Jono: Nehemia, you brought the verse, and I’ve just got to elaborate on that if I may. From verse, I have to read it, verse Jeremiah 32:37 and on. “Behold, I will gather them out of all countries where I have driven them in My anger, in My fury, and great wrath; I will bring them back to this place. I will cause them to dwell safely. They shall be My people and I will be their God. Then I will give them one heart and one way that they may fear Me forever. For the good of them and their children after them. And I will make an everlasting covenant with them that I may not turn away from doing them good, but I will put My fear in their hearts so that they will not depart from Me. Yes, I will rejoice over them to do good and I will assuredly plant them in this land with all My heart and My soul.” There it is.

Chapter 27, however, in Deuteronomy, is where we’re up to. That’s where we are. We’re actually at the Torah portion and it says, “Moses with the elders of Israel commanded the people saying, ‘Keep all the commandments which I command you today and it shall be on the day when you cross over the Jordan to the land which Yehovah your God is giving you, that you shall set up for yourselves large stones and whitewash them with lime. You should write on them all the words of this law when you have crossed over that you may enter the land, which Yehovah your God is giving you, a land flowing with milk and honey.”

Keith: Jono are you serious? This has got to be a word picture, right? Like, he can’t be for real about this.

Jono: This actually happened, right?

Nehemia: Mhm, we found the altar.

Jono: We found the altar, but did we find the stones that were whitewashed?

Nehemia: We didn’t find the stones, and that’s a really interesting point. I believe they’re there somewhere, but no one’s actually looked for them.

Jono: You know, Yoel and I were talking about this because, you know, they’re set up. And at the time it says, ‘and they’re still there today’. And so on, and so forth. I said, “Do we know where they are?” He said, “No, we really don’t.” And of course, they’re by the river as far as we understand. In fact, I believe the stones came out of...

Nehemia: They’re next to the altar. The stones by the river is a different story. This is the one where these are set up next to the altar, on Mount Eval.

Jono: Really?

Nehemia: Yeah, verse 4. I jumped ahead, but verse 4 says, “It shall come to pass when you cross the Jordan you shall set up these stones, which I command you today in Mount Eval. And you shall plaster them with plaster,” or however you translated that. So, these plaster-covered stones with writing on them, these have got to be somewhere on Mount Eval. The problem is, no one has actually done a systematic excavation of Mount Eval. What they did was an archeological survey. A survey is when you walk across the ground and just look for things that are on the surface. Then if you find an interesting feature, then you might go and excavate it, and so that’s how they ended up finding the altar at Mount Eval. They found this really big pile of stones and they excavated the pile of stones and found the altar underneath, but most of Mount Eval has not been excavated. It’s just been surveyed.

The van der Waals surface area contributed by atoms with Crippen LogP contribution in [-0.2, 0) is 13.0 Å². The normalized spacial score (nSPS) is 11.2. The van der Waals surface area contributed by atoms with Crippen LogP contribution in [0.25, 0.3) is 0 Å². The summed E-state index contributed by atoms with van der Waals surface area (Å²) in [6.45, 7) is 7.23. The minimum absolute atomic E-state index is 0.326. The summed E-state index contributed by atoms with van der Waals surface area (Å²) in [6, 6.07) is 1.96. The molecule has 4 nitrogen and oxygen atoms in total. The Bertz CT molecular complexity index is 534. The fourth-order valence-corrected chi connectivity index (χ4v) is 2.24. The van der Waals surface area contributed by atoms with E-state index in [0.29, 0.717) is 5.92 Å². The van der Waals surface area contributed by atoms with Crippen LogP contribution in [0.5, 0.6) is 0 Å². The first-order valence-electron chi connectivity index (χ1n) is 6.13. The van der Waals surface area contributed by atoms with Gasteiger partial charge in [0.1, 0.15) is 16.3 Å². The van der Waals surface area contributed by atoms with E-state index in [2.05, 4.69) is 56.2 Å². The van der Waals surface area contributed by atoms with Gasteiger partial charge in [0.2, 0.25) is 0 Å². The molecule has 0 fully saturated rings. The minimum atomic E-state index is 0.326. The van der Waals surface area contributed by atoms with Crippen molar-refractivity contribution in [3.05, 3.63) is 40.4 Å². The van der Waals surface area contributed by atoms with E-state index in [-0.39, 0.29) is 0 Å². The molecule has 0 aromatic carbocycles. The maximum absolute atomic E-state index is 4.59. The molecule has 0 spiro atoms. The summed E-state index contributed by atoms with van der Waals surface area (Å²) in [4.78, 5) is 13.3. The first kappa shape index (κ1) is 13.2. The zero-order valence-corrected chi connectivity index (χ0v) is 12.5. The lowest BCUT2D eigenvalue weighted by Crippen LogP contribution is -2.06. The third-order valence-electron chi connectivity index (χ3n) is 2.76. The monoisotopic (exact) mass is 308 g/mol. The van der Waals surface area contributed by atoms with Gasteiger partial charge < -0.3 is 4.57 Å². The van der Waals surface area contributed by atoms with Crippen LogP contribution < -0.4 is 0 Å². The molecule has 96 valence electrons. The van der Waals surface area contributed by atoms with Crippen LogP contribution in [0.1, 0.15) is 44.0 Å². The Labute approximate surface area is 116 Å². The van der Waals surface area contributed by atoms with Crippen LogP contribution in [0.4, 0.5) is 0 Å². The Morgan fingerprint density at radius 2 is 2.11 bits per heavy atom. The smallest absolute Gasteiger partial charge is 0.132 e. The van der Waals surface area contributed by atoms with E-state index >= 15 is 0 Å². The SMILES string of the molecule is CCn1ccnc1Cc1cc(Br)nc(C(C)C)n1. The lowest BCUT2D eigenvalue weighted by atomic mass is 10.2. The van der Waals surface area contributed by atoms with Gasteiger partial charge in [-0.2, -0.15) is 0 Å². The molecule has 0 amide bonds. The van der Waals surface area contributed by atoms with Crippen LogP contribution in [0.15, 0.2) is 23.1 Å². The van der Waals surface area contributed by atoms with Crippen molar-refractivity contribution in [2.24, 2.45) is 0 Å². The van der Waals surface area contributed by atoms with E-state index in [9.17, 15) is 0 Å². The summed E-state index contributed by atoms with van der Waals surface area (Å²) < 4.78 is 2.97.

Jono: Besides that, they’d been whitewashed, and I assume after they are whitewashed, they are written upon, right? Or how?

Nehemia: Right, that’s what it says.

Jono: How was it written? What is the process by which it would be written?

Nehemia: Oh, and they’ve actually found inscriptions like this from this period, just not this inscription. And they found writings from around this period where people wrote... they’d take plaster - whitewash, but really its plaster – they’d take plaster, plaster over the stone to make a smooth surface, because stones aren’t smooth, and then while the plaster is still wet they write with ink on the plaster and it really... the plaster absorbs the ink.

Jono: So, in a sense, they tattoo the plaster, and yeah, it absorbs the ink. So...

Nehemia: It’s basically like a permanent writing; inscriptions from this period, like the inscription about Balaam, was written in this exact way. It was found actually in Transjordan, written in Aramaic, but it was from roughly this period, the inscription about Balaam, and it survived. It didn’t survive completely intact, but a lot of it survived. If we found these, maybe they would be damaged, but there has to be something remaining unless somebody systematically went to destroy it. But I find that hard to believe. I bet it’s there somewhere underneath a pile of rocks or something.

Jono: Are you suggesting... I’m just trying to picture this... that a rock that’s been plastered and ink has been applied to it… I mean, after thousands of years, wouldn’t the plaster eventually wear in the weather and all of that be gone?